International Meeting
2001 World Conference against A & H Bombs

Philip White
Australian Peace Committee

Nuclear Weapons Tests in Australia - Summary of Recent Developments

Between 1952 and 1957 the British and Australian Governments cooperated in a nuclear weapons test program at the Montebello Islands, off Western Australia, and at Emu and Maralinga in the south central desert area of Australia. According to The Advertiser newspaper (26 May 2001) 12 tests were conducted during this period. In 1985 a royal commission handed down a scathing report on the tests, which exposed Aborigines, military personnel and other civilians to radiation. After the royal commission a clean-up of the area was ordered, but it is claimed that the clean-up was a failure. Recently Maralinga and related issues have re-emerged in the media as more gruesome details have come to light. Below are the key points that have been covered in recent newspaper articles.

1. A Botched Clean-Up
It has been claimed that an agreement with the Maralinga Tjarutja indigenous people was breached through a failure to use in situ vitrification (immobilising the nuclear materials by turning the waste into glass) to store plutonium-contaminated debris from the nuclear tests. The decision to abandon in situ vitrification was made after a sub-surface explosion at Maralinga on March 21, 1999. An engineer involved in the clean-up says that they dug a hole in the ground in totally unsuitable geology to store the radioactive waste. The waste is now only 3m below the ground. He said a temporary storage pit should have been dug to a much greater depth and then lined with concrete for use until a permanent storage technique had been devised to immobilise the plutonium.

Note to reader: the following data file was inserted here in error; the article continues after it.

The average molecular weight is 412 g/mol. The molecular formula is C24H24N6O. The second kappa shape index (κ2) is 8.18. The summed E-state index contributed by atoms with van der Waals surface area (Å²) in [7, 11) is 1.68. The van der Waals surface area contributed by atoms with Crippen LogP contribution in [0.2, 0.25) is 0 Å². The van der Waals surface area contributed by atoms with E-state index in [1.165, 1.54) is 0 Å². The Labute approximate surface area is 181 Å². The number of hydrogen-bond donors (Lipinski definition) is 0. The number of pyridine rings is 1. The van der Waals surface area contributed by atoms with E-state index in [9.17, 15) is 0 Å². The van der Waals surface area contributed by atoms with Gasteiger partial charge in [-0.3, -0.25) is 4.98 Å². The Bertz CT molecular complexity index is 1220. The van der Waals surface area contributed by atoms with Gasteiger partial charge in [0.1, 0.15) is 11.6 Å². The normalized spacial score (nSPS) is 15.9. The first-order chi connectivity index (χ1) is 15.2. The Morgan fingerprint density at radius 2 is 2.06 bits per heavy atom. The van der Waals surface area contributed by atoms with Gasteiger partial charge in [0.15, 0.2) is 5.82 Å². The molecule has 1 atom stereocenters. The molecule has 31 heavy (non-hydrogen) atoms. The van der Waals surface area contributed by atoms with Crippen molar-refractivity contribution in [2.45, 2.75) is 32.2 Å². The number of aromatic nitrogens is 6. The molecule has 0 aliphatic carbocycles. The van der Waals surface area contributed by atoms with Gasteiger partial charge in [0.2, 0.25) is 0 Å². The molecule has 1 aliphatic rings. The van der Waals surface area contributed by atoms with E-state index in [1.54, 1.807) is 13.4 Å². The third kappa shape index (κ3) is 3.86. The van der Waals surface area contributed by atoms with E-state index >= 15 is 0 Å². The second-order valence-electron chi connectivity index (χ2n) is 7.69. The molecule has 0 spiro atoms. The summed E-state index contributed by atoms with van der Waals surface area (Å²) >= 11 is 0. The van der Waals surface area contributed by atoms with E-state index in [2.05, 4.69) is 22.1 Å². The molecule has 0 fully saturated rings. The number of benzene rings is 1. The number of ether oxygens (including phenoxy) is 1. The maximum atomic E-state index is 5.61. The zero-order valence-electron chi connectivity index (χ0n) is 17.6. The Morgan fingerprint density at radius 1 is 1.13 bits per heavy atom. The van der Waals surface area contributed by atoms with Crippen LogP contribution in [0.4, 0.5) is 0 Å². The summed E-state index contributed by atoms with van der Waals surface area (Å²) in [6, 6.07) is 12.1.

2. Nuclear Guinea Pigs
It has long been claimed that military service people and civilians were used as guinea pigs in the tests, in particular the Maralinga tests. Successive governments have refused to compensate these people. Only one nuclear test veteran has ever succesfully sued the government for compensation for radiation poisoning, although more than 8,000 service people and 8,000 civilians were assigned to the program. (Apparently some others have received confidential out of court settlements.) An estimated 6,000 servicemen have since died.

3. Indigenous People
The tests were carried out despite the fact that Aboriginal people remained in the general area. Many suffered serious health consequences as a result of the 'Black Mist' that spread over the area and some parts of their land are permanently inaccessible due to the remaining radiation. These issues are only briefly touched upon in recent newspaper articles and I don't have access to the 1985 royal commission report. I am therefore unable to give an adequate account of the suffering of Aboriginal people, but it should be remembered that they have probably suffered more than anyone. One recent newspaper article recounts how Aborigines were found drinking alcohol in a concrete bunker in the area just before the explosion. They were found by a soldier. He reported this fact to his supervisor who told him to gForget about it, donft worry about it and say nothing.h

4. Responses and Admissions

5. Conclusion
The British and Australian governments deliberately used human beings as guinea pigs in their nuclear test program. They have since systematically covered up the truth and obstructed the legitimate attempts of the victims to obtain compensation. But the problems just wonft go away. Itfs much the same as everywhere else really.


To the 2001 Wolrd Conference against A & H Bombs